Amazon Acquires Brilliance Audio Inc.

June 4, 2007
| By Pete Daly |
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GRAND HAVEN — The news caught Susan Panasuk completely by surprise: Amazon.com has bought Brilliance Audio, a well-known company here and a key player in the business world of audio books bought by libraries.

“Brilliance has been very customer-friendly to libraries in the sense that we could get free replacements,” said Panasuk, audiovisual services manager at Herrick District Library in Holland.

“I think Amazon probably caters more to the individual retail market than to the library market,” said Panasuk. “As a librarian, that’s what I'm worried about. Brilliance has always given me real good customer service.”

Not to worry, said Brilliance Audio president and publisher Michael Snodgrass.

“There will be no change in Brilliance Audio, other than the opportunity to produce even more audio books than we are currently doing. Our free replacements to libraries, our sales reps, our customer service department — everything will remain the same,” said Snodgrass.

Snodgrass will remain with Brilliance Audio in his current role. Vice president Eileen Hutton will also continue at the company in her role, and the company will continue to be located in Grand Haven, where it was started by Snodgrass in 1984. It is said to be the largest independent publisher of audio books in the United States, up to its purchase by Amazon.com, and it is one of the larger employers in Grand Haven, with 120 employees. Terms of the sale to Amazon.com were not released.

Free replacement of damaged or lost CDs and tapes is an important matter to public libraries. Anyone in the habit of borrowing DVDs, CDs and tapes from libraries knows that over time, the electronic materials take a licking. According to Michele Cobb, president of the Audio Publishers Association, 52 percent of audio book listeners get them from the local library.

“In a library, many people use it, things happen … They get hard use,” said Panasuk, who added that libraries traditionally buy electronic editions with a guarantee of free replacement or at least minimal cost of replacement disks.

Snodgrass could not reveal what share library purchases represent in the total volume of audio books it sells, but said “They are a significant part of what we do.”

Resellers such as Amazon.com are also a major market for audio books, and Amazon.com has been doing business with Brilliance audio for years. Amazon.com announced in late May that it had acquired Brilliance Audio to enable it to increase the number of audio titles it publishes each year. Brilliance Audio has published more than 1,000 titles, and it has been adding a dozen or more new titles each month.

“Amazon prides itself on offering every book there is on its Web site,” said Snodgrass.

Although the retail giant has about 100,000 audio titles now (including virtually all of those produced by Brilliance), Amazon.com officials had identified audio books as a growth area, letting Brilliance know they would like to see more books recorded. Recording a book can be costly and takes time, requiring many hours in a studio and a team of people, including a “voice talent,” often with acting experience. Brilliance records in its Grand Haven studios and in other areas of the country.

“In discussions with me, (Amazon.com) decided they would buy the company and increase the number of books recorded,” Snodgrass said.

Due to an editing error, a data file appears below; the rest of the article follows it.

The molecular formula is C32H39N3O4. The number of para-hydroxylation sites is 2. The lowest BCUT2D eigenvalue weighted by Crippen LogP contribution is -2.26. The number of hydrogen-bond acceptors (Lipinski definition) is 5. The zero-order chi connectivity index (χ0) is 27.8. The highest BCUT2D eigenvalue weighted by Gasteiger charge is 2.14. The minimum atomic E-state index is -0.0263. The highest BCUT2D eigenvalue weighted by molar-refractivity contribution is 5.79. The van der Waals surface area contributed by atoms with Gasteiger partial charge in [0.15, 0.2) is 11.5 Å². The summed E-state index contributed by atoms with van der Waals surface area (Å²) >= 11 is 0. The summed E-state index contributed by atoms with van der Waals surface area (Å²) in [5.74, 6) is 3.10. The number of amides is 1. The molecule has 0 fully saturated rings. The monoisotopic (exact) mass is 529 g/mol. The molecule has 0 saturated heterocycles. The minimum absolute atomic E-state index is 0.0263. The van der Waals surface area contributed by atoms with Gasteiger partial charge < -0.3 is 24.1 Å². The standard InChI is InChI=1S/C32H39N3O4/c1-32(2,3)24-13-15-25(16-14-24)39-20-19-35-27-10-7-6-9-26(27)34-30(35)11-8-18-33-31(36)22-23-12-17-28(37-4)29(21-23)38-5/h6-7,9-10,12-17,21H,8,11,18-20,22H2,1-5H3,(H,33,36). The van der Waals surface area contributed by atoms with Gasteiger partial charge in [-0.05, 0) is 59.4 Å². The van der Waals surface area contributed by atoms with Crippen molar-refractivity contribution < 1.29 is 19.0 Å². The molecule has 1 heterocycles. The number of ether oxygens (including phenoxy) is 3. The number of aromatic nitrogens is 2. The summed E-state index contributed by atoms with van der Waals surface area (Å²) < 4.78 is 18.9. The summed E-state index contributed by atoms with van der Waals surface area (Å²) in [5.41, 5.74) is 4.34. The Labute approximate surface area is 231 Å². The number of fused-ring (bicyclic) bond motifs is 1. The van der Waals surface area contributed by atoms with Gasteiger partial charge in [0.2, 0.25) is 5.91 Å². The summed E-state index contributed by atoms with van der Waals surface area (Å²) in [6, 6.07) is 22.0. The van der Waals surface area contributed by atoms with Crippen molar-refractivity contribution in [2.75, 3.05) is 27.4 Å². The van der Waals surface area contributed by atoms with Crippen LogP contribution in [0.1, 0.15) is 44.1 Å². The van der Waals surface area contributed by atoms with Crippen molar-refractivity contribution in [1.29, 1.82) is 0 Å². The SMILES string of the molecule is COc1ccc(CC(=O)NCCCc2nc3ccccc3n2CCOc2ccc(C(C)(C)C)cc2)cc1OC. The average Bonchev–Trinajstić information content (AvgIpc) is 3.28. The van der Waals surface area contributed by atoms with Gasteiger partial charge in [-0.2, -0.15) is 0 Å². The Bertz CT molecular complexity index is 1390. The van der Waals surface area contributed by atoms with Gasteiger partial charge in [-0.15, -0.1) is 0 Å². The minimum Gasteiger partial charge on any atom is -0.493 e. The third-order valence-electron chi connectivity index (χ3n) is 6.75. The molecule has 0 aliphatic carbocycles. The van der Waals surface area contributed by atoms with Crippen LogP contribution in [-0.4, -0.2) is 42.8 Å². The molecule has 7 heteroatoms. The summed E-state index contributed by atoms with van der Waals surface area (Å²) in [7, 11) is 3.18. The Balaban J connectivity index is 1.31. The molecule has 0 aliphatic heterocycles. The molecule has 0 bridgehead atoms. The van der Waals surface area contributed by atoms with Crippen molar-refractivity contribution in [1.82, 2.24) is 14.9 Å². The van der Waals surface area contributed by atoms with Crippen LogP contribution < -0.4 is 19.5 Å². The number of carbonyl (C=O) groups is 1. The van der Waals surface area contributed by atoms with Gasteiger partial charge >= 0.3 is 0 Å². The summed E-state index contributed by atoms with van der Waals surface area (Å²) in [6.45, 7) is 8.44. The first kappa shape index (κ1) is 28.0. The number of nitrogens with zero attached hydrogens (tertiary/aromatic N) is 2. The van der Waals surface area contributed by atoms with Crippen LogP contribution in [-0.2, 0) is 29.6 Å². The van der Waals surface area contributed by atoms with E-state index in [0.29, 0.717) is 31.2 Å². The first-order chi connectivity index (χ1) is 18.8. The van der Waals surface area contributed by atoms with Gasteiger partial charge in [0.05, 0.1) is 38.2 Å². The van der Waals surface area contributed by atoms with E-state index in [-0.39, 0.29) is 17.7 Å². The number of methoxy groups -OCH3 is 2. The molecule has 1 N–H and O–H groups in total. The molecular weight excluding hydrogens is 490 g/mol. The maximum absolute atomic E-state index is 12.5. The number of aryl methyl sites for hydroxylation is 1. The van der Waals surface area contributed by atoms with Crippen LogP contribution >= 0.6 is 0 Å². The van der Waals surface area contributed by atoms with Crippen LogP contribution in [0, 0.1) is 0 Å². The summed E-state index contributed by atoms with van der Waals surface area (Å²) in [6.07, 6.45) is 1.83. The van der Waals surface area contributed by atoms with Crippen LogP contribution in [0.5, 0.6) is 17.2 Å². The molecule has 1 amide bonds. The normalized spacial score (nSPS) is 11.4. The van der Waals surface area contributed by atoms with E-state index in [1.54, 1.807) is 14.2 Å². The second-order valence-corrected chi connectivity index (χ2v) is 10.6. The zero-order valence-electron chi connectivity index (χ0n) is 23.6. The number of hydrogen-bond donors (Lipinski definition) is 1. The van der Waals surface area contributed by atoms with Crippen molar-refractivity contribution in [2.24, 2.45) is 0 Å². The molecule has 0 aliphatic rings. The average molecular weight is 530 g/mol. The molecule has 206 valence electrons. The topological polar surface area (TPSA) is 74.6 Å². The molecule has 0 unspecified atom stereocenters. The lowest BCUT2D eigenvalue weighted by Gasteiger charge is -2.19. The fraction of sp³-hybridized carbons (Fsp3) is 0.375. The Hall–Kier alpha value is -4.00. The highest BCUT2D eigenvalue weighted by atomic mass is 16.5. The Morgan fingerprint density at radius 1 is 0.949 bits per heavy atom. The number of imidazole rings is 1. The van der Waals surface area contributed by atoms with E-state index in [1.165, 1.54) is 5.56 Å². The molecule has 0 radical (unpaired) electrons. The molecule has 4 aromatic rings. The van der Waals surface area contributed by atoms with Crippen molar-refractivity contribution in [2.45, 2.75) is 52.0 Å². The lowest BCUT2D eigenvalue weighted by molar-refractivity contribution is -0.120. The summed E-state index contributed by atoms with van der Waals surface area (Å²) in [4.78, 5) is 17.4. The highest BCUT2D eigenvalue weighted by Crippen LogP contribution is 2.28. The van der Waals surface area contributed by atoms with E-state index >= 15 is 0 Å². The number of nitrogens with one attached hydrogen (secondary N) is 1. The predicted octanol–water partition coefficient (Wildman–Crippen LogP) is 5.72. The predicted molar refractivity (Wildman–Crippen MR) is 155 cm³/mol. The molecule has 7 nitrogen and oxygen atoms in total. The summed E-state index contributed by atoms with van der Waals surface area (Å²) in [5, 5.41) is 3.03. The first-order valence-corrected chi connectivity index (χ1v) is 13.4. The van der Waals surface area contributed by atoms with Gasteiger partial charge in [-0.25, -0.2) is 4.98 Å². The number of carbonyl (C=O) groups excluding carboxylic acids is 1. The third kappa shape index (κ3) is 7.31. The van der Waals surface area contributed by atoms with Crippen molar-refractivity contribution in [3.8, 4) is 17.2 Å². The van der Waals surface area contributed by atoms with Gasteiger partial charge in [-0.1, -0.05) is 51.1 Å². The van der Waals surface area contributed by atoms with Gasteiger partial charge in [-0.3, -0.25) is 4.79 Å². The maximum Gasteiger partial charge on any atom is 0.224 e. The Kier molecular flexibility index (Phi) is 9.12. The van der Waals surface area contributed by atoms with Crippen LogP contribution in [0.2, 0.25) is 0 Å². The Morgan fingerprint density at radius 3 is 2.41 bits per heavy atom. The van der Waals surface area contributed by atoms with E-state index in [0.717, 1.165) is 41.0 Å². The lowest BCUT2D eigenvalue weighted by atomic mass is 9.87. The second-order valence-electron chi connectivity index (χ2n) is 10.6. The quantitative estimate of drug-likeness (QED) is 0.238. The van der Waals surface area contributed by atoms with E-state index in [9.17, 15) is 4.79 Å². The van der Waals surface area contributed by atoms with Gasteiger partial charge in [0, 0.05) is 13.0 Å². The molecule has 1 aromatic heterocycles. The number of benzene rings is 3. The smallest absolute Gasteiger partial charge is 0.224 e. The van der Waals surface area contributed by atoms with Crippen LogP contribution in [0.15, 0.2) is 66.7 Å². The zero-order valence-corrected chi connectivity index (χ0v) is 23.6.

Early on, Brilliance took a chance by publishing unabridged audio versions of books on tape, when other companies were only producing abridged versions. Today, about 70 percent of audio books published are unabridged versions, according to APA, which estimated the size of the annual audio book market at about $800 million, as of 2004.

“Brilliance has built its business around best-seller fiction,” said Snodgrass. Fiction has always been in most demand, but the increasing popularity of recorded books for use in cars on long trips, during long commutes or while stuck in traffic jams, has also increased demand for other types of books. Many people also listen to audio books while exercising.

“One of the things that this transaction with Amazon will do is allow us to look at other genres (to record), such as business, self-help and children’s books,” said Snodgrass.

Amazon.com also wants to keep all audio books always “in print” via digital downloads over the Internet.

The Grand Rapids Public Library’s main facility has about 9,700 audio titles, with audio titles checked out about 59,000 times a year at the main branch.

“The bulk of it tends to be fiction, but we definitely have people asking for (non-fiction audio titles), and we have an active collection of non-fiction audio books,” said Marla Ehlers, reference and adult services coordinator at GRPL’s main branch. Non-fiction subjects include business management and motivational books, “and the Bible is always very popular,” she added.

Ehlers said GRPL has always purchased Brilliance Audio products because “they are a good-quality recording,” and the company has a large selection of titles. She said she has no qualms about the sale of the company to Amazon.com.

When a large company buys a smaller company, “you often wonder what’s going to happen to the little guy — but Brilliance isn’t such a little guy, and Amazon is dedicated to customer service, speaking from personal experience. They seem to take it very seriously,” said Ehlers.

Amazon.com is a Seattle-based Fortune 500 company that began business on the Web in 1995. Today, its Web site not only offers books and electronic media, but also new, refurbished and used items in categories including apparel, health and personal care, jewelry and watches, gourmet food, home and garden, toys and sporting goods, and more.     

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